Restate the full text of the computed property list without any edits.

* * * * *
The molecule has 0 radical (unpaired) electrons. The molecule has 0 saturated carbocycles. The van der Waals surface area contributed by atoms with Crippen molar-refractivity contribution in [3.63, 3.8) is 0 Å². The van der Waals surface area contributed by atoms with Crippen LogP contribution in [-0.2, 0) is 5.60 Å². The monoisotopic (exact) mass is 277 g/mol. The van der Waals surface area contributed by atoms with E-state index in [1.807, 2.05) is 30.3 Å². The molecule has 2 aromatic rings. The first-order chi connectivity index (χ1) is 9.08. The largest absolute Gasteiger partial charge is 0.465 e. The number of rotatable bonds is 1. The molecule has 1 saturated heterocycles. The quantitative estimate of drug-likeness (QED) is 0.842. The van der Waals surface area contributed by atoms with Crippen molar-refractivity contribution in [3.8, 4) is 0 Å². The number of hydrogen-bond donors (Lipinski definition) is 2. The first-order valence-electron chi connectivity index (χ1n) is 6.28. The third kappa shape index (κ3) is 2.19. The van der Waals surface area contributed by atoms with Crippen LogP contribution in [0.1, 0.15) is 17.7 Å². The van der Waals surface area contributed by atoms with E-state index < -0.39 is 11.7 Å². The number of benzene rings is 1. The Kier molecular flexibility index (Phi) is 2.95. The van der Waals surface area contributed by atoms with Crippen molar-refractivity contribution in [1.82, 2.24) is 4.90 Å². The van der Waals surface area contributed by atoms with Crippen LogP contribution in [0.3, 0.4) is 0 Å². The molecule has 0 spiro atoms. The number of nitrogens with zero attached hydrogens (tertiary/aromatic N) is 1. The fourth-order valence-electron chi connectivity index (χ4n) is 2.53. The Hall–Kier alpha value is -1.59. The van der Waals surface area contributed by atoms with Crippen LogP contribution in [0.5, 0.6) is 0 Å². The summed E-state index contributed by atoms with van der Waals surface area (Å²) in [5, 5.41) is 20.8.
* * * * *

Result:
The molecule has 0 radical (unpaired) electrons. The molecule has 0 saturated carbocycles. The van der Waals surface area contributed by atoms with Crippen molar-refractivity contribution in [3.63, 3.8) is 0 Å². The van der Waals surface area contributed by atoms with Crippen LogP contribution in [-0.2, 0) is 5.60 Å². The monoisotopic (exact) mass is 277 g/mol. The van der Waals surface area contributed by atoms with E-state index in [1.807, 2.05) is 30.3 Å². The molecule has 2 aromatic rings. The first-order chi connectivity index (χ1) is 9.08. The largest absolute Gasteiger partial charge is 0.465 e. The number of rotatable bonds is 1. The molecule has 1 saturated heterocycles. The quantitative estimate of drug-likeness (QED) is 0.842. The van der Waals surface area contributed by atoms with Crippen molar-refractivity contribution in [3.8, 4) is 0 Å². The number of hydrogen-bond donors (Lipinski definition) is 2. The first-order valence-electron chi connectivity index (χ1n) is 6.28. The third kappa shape index (κ3) is 2.19. The van der Waals surface area contributed by atoms with Crippen LogP contribution in [0.1, 0.15) is 17.7 Å². The van der Waals surface area contributed by atoms with E-state index < -0.39 is 11.7 Å². The number of benzene rings is 1. The Kier molecular flexibility index (Phi) is 2.95. The van der Waals surface area contributed by atoms with Crippen molar-refractivity contribution in [1.82, 2.24) is 4.90 Å². The van der Waals surface area contributed by atoms with Crippen LogP contribution in [0.3, 0.4) is 0 Å². The molecule has 0 spiro atoms. The number of nitrogens with zero attached hydrogens (tertiary/aromatic N) is 1. The fourth-order valence-electron chi connectivity index (χ4n) is 2.53. The Hall–Kier alpha value is -1.59. The van der Waals surface area contributed by atoms with Crippen LogP contribution in [0.5, 0.6) is 0 Å². The summed E-state index contributed by atoms with van der Waals surface area (Å²) in [5, 5.41) is 20.8.